One of Emily Beaudoin’s paintings in her show The Wilds has slugs on mushrooms.
It’s part of a series exploring symbiosis and another features bears and blueberries.
“I think it’s cool that as an artist I can take things that I am really passionate about that may not be super beautiful, like slugs or beetles, and using art, make them look appealing enough to people that it draws them in and we can hopefully learn a few things about them,” she said.
Beaudoin’s work is one of four currently exhibited at the Revelstoke Visual Arts Centre. The show runs until June 25.
The centre is open Wednesday to Saturday, 10 a.m. to 4 p.m.
When you walk into the gallery a wolf stares at you from the other side of the room. Beaudoin said she intended for it to look curious and intelligent but not necessarily approachable.
Though all of her work is done with ink and watercolour, there are clear series and different styles around the room.
Beaudoin said she painted all 26 pieces in two months.
It may have been easier to fill the room with 10 large paintings, but smaller pieces are more accessible and reasonable purchases for people.
“I think art should be for everyone, it shouldn’t just be for rich collectors and museums.”
Beaudoin’s one year anniversary in Revelstoke just so happened to be the same day that the exhibition opened – June 3.
She moved here from Canmore during the pandemic, after she lost her job. She has been working as a full-time artist, for the first time, since then.
“It has just been a really huge silver lining to COVID,” she said. “It was the inspiration I needed to take the jump.”
Beaudoin grew up surrounded by scientists and artists, which seems to have influenced her work.
She went to university to study theatre, but switched to outdoor education partway through her degree.
Though she has dabbled with portraits and figure drawing, the mountains are her muses.
“When I see alpenglow on a peak or a moose crossing a river, my heart just beats faster,” she said.
“I feel way more excited to capture those things than cities or humans.”
Beaudoin’s goal is to create a connection between her audience and her inspiration.
“Because if people don’t feel connected to a place why on earth would they try to protect it?”
Feathers and Flowers, one of the exhibits in the side galleries this month, features watercolours of flowers and birds.
Murray said she likes to paint what she sees or photographs.
“For me it is really about slowing down, getting out in nature, taking a look around, seeing things with a different eye.”
Murray has lived in Revelstoke for 30 years, but only started painting in the last five.
A friend convinced her to go to a beginner watercolour class at the Revelstoke Visual Arts Centre.
There she met a great group of women and together they went on to take a second class, then getting together on Saturdays to continue painting.
Murray said she stuck with it because she wanted to a hobby she could continue as she got older, and with her three sons grown and gone, she has lots of time to paint.
“I never, ever thought I would do a show,” she said.
However, with the encouragement from friends and family she applied, and now she gets to check it off her bucket list.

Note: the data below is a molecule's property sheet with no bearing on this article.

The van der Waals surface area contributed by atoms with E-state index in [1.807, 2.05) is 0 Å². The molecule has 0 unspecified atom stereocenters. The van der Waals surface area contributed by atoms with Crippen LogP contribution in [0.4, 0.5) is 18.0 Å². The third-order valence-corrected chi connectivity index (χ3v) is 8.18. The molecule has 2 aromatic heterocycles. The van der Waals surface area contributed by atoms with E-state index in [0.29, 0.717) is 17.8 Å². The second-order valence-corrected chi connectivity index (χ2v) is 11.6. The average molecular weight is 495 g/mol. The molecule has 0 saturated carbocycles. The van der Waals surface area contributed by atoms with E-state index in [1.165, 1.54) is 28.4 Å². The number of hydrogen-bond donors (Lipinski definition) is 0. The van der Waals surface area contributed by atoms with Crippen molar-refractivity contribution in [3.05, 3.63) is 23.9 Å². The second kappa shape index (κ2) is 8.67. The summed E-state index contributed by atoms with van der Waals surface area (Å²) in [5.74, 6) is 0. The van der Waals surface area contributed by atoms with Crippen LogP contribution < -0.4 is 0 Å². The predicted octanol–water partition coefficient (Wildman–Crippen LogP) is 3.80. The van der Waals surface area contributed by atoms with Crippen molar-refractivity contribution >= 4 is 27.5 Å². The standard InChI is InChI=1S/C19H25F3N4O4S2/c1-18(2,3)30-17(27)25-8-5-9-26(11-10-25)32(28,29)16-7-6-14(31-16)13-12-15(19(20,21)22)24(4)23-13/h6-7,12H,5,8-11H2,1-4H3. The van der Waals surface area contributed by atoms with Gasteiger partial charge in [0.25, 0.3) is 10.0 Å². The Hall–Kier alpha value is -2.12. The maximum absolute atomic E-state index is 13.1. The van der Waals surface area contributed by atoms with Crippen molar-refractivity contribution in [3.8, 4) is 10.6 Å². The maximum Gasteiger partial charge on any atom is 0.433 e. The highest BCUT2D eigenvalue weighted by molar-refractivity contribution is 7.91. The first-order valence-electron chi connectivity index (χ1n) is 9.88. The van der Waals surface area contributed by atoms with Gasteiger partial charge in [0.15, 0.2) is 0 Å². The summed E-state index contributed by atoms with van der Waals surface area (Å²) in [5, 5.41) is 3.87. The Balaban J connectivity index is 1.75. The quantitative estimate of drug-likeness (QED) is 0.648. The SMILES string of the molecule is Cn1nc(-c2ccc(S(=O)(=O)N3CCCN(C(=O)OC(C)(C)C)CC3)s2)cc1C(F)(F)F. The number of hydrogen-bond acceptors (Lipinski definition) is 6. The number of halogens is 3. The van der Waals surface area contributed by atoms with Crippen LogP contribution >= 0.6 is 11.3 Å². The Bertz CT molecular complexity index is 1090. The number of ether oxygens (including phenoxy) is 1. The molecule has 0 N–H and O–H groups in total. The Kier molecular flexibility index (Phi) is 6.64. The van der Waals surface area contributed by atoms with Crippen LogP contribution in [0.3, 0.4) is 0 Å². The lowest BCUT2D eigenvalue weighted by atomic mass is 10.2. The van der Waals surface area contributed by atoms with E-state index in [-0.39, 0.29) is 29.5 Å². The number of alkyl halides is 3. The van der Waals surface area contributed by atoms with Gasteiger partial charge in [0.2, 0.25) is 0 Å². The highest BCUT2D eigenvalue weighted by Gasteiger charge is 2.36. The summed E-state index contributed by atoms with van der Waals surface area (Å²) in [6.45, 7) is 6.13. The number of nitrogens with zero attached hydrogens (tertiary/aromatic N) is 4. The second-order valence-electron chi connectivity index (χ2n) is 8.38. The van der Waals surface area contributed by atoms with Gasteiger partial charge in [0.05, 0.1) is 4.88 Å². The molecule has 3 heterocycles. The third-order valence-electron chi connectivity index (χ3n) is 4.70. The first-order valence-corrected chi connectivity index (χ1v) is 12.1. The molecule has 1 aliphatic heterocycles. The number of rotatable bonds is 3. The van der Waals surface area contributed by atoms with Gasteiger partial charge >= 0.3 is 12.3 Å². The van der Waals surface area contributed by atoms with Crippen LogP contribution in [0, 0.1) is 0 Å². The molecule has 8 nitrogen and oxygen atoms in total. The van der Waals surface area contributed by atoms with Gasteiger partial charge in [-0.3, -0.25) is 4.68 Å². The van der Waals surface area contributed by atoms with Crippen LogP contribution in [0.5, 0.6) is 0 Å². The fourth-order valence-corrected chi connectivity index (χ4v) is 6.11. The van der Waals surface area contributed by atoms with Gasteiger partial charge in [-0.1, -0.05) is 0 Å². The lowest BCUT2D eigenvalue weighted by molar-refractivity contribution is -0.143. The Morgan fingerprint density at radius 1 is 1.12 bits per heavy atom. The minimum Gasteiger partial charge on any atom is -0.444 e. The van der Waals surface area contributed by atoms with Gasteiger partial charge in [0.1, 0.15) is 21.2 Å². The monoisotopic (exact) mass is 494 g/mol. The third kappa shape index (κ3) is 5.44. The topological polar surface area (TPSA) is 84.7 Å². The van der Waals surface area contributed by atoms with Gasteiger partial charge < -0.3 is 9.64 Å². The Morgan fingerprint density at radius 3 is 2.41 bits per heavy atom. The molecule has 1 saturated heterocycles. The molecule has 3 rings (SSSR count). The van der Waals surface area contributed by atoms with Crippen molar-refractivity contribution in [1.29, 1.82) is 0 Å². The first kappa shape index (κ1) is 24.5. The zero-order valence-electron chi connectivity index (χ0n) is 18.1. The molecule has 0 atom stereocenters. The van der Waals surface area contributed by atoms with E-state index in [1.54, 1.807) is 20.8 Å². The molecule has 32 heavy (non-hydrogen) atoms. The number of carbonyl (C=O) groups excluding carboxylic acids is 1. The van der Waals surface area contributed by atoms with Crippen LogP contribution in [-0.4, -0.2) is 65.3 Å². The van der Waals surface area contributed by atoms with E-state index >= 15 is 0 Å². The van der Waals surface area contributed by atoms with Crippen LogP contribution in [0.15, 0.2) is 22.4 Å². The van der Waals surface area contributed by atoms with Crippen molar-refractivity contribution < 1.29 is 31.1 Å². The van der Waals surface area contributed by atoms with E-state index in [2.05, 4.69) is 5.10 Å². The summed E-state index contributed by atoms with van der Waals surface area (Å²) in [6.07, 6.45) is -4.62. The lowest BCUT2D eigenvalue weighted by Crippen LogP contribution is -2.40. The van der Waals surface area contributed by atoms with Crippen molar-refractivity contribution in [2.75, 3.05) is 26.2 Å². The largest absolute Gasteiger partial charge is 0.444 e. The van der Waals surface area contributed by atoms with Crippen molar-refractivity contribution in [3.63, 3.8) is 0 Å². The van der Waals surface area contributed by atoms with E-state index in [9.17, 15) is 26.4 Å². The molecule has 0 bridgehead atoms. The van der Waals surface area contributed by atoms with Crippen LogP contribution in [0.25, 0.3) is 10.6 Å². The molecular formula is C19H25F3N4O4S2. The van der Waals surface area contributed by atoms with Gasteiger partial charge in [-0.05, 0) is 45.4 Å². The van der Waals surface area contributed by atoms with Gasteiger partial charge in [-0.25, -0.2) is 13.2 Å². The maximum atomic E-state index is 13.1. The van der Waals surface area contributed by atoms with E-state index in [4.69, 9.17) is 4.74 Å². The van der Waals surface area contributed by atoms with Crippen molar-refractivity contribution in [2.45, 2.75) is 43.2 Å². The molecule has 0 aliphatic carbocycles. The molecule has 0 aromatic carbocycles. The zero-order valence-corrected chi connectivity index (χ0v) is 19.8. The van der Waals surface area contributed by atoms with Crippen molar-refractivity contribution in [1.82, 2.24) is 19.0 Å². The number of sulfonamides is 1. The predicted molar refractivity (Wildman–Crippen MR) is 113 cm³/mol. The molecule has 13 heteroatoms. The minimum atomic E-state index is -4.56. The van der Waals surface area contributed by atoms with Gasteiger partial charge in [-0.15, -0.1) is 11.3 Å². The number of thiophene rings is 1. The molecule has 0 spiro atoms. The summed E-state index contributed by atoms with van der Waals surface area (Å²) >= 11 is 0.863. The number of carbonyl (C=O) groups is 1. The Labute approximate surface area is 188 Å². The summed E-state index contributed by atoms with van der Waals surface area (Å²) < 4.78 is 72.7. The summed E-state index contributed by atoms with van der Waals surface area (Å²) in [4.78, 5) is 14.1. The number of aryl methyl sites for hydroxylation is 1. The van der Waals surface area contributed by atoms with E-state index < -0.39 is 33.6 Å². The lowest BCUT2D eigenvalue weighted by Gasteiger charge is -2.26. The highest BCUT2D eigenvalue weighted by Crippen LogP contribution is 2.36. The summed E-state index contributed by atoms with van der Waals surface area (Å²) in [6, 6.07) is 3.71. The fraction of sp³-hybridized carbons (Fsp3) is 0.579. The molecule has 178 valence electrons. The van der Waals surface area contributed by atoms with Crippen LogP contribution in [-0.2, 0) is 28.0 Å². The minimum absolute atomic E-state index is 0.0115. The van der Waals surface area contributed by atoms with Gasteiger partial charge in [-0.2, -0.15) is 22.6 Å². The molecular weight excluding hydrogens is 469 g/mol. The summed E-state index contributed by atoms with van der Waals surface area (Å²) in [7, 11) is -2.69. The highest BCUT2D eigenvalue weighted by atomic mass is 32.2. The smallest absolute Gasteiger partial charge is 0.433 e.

The series titled The Beekeeper is more than just about bees.
Nahanni McKay, who lives in Banff, wanted to make a collection about COVID, but her art is never literal. The subject of her photos is her father-in-law Mark Nigro, who is a surgeon in Vancouver as well as a beekeeper.
“He’s like, ‘I just want to save the world,’” McKay said.
“It was such a superhero thing to say.”
Though she is still trying to understand why she did this project, the show is about highlighting a healthcare worker, helping the environment and raising awareness, but not in an obvious way.
McKay rediscovered photography in her first year at Emily Carr University. She learned from her grandfather when she was a child, he owned a small camera store on Banff Avenue from 1970 to 1993, but had never considered it as a career.
Her photographs have been featured in the Exposure Photography Festival in Calgary as well as others and she is currently fundraising to attend the Personal Structures Exhibition in Venice.
Much of her work is inspired by Banff, the gritty side rather than the picturesque photos that are on Instagram.
In 2016, after Parks Canada killed a wolf, McKay channeled her anger into a body of work about the Bow Valley wolf pack.
“Banff has a lot of problems and I just want to express that in my art work.”
At first Jack Sutter wanted his entire exhibition to be a series of aerospace replica sculptures. He had two helicopters already completed, however, decided to explore more abstract pieces as well.
Shapes in Metal is a collection of the first art pieces Sutter created since a “welding for art” class in college.
When he first moved to Revelstoke three years ago, he was working for a heliskiing operating and building trails in the summer. He got back into the shop after meeting Kyle Thornley, a blacksmith in town and was inspired by Thornley’s work.
“Once I got in the shop the hunger for art was pretty high, I wanted to get after it,” Sutter said.
He discovered his love of working with metal in high school shop class and learned from his neighbour, who was a blacksmith.
With art influences from his mother, Sutter said he won best sculpture in a student art show for a project he made while at college.
Sutter currently work for Thornley and spend his free time creating in his small shop. At the moment he is trying to figure out what small products he could make a lot of without getting bored.
He plans to eventually make custom bike frames.